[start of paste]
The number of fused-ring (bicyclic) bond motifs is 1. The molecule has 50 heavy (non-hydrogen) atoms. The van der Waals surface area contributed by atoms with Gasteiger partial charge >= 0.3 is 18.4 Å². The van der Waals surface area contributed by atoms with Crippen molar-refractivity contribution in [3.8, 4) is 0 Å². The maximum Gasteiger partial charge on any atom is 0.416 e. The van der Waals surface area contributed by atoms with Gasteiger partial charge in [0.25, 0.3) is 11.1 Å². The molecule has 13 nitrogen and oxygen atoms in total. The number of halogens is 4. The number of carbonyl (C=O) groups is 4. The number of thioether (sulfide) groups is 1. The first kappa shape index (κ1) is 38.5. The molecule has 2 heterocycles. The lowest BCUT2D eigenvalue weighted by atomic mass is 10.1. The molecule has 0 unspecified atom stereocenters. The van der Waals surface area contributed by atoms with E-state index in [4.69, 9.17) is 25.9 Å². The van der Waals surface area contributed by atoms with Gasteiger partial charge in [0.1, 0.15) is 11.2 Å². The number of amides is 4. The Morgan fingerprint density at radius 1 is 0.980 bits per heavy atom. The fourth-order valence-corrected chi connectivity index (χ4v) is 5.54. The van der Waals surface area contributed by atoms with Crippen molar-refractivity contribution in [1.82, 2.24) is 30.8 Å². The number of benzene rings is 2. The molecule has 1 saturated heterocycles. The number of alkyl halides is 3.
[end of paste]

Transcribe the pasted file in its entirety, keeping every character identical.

The number of fused-ring (bicyclic) bond motifs is 1. The molecule has 50 heavy (non-hydrogen) atoms. The van der Waals surface area contributed by atoms with Gasteiger partial charge >= 0.3 is 18.4 Å². The van der Waals surface area contributed by atoms with Crippen molar-refractivity contribution in [3.8, 4) is 0 Å². The maximum Gasteiger partial charge on any atom is 0.416 e. The van der Waals surface area contributed by atoms with Gasteiger partial charge in [0.25, 0.3) is 11.1 Å². The molecule has 13 nitrogen and oxygen atoms in total. The number of halogens is 4. The number of carbonyl (C=O) groups is 4. The number of thioether (sulfide) groups is 1. The first kappa shape index (κ1) is 38.5. The molecule has 2 heterocycles. The lowest BCUT2D eigenvalue weighted by atomic mass is 10.1. The molecule has 0 unspecified atom stereocenters. The van der Waals surface area contributed by atoms with E-state index in [4.69, 9.17) is 25.9 Å². The van der Waals surface area contributed by atoms with Gasteiger partial charge in [0.1, 0.15) is 11.2 Å². The number of amides is 4. The Morgan fingerprint density at radius 1 is 0.980 bits per heavy atom. The fourth-order valence-corrected chi connectivity index (χ4v) is 5.54. The van der Waals surface area contributed by atoms with Crippen molar-refractivity contribution in [1.82, 2.24) is 30.8 Å². The number of benzene rings is 2. The molecule has 1 saturated heterocycles. The number of alkyl halides is 3.